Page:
We made it down to the First Flight Centennial at Kitty Hawk. Originally, we got tickets for the 16th only, since the tickets for the 17th were sold out sometime in October. When we got there, we asked a Park Ranger if she knew where we might be able to purchase tickets for the 17th. She said that a gentleman had JUST given her 6 tickets, as his family was ill with the flu. So we got tickets for the 17th! Pity the weather was so lousy; they weren't able to fly the reproduction 1903 Wright Flyer.
I did walk the flight line where Wilbur and Orville flew a century ago, pausing at each point where the Flyer landed each time. The 4th flight was some 864 feet, and they stayed airborne for almost a minute. I tried to imagine flying that distance for the first time, and tried to picture what the beach looked like at the time. Sacred ground, I am glad that the National Park Service has control of the land, so it will be preserved for future generations to marvel at what happened there in 1903.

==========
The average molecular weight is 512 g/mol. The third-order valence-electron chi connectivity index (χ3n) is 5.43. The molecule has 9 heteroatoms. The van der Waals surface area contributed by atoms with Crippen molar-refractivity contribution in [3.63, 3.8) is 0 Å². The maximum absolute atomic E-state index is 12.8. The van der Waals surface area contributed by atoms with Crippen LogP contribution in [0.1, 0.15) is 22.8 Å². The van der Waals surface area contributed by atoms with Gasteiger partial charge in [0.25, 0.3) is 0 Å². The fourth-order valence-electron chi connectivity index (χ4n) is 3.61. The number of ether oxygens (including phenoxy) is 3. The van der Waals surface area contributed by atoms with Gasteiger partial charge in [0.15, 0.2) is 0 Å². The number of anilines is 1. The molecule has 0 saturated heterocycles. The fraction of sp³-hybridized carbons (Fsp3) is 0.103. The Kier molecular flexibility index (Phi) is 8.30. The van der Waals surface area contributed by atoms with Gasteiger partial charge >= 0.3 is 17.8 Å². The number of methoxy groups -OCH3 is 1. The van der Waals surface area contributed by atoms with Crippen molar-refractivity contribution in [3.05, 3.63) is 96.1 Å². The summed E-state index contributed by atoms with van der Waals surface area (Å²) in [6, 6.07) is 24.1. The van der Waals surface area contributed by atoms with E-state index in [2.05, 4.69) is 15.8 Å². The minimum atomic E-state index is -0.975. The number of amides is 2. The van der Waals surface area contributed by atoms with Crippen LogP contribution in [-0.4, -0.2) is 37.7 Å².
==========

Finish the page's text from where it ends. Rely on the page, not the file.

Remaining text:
I only hope that this celebration re-invigorates a national interest in flight, and causes some reflection as to what aviation has meant to the United States and the entire world, over the past century.
Some brief thoughts on the September 11th terrorist attacks, lest we ever forget, or allow time to mellow the shock...
Aviation history is bathed in the blood of soldiers as well as civilians; it is the military utility of this technology that has been the driving force, particularily during the urgent days of armed conflict of two world wars, over the past century. It is only the airlines and general aviation that has made the world a smaller place. It is ironic that the terrorists of September 11 chose to use these tools of peace as weapons of mass destruction. I can not, and will not, ever forgive them for this.